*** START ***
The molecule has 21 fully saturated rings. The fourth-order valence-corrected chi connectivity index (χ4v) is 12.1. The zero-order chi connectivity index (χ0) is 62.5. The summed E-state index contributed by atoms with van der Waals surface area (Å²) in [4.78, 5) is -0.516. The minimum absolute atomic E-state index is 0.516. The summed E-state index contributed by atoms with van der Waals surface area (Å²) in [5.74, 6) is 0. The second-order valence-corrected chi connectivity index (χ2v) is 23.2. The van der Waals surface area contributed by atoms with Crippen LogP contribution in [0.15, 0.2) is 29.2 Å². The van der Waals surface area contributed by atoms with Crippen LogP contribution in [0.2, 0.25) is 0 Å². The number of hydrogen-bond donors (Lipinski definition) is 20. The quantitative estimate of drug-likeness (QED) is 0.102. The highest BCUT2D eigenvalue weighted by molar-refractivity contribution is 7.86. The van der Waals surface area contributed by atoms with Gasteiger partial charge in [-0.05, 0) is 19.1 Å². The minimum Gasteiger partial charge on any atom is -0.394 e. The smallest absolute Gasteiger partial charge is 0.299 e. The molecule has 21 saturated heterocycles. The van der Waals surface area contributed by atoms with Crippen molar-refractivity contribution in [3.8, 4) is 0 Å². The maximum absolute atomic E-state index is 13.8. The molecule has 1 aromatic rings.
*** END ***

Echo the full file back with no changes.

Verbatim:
The molecule has 21 fully saturated rings. The fourth-order valence-corrected chi connectivity index (χ4v) is 12.1. The zero-order chi connectivity index (χ0) is 62.5. The summed E-state index contributed by atoms with van der Waals surface area (Å²) in [4.78, 5) is -0.516. The minimum absolute atomic E-state index is 0.516. The summed E-state index contributed by atoms with van der Waals surface area (Å²) in [5.74, 6) is 0. The second-order valence-corrected chi connectivity index (χ2v) is 23.2. The van der Waals surface area contributed by atoms with Crippen LogP contribution in [0.15, 0.2) is 29.2 Å². The van der Waals surface area contributed by atoms with Crippen LogP contribution in [0.2, 0.25) is 0 Å². The number of hydrogen-bond donors (Lipinski definition) is 20. The quantitative estimate of drug-likeness (QED) is 0.102. The highest BCUT2D eigenvalue weighted by molar-refractivity contribution is 7.86. The van der Waals surface area contributed by atoms with Gasteiger partial charge in [-0.05, 0) is 19.1 Å². The minimum Gasteiger partial charge on any atom is -0.394 e. The smallest absolute Gasteiger partial charge is 0.299 e. The molecule has 21 saturated heterocycles. The van der Waals surface area contributed by atoms with Crippen molar-refractivity contribution in [3.8, 4) is 0 Å². The maximum absolute atomic E-state index is 13.8. The molecule has 1 aromatic rings.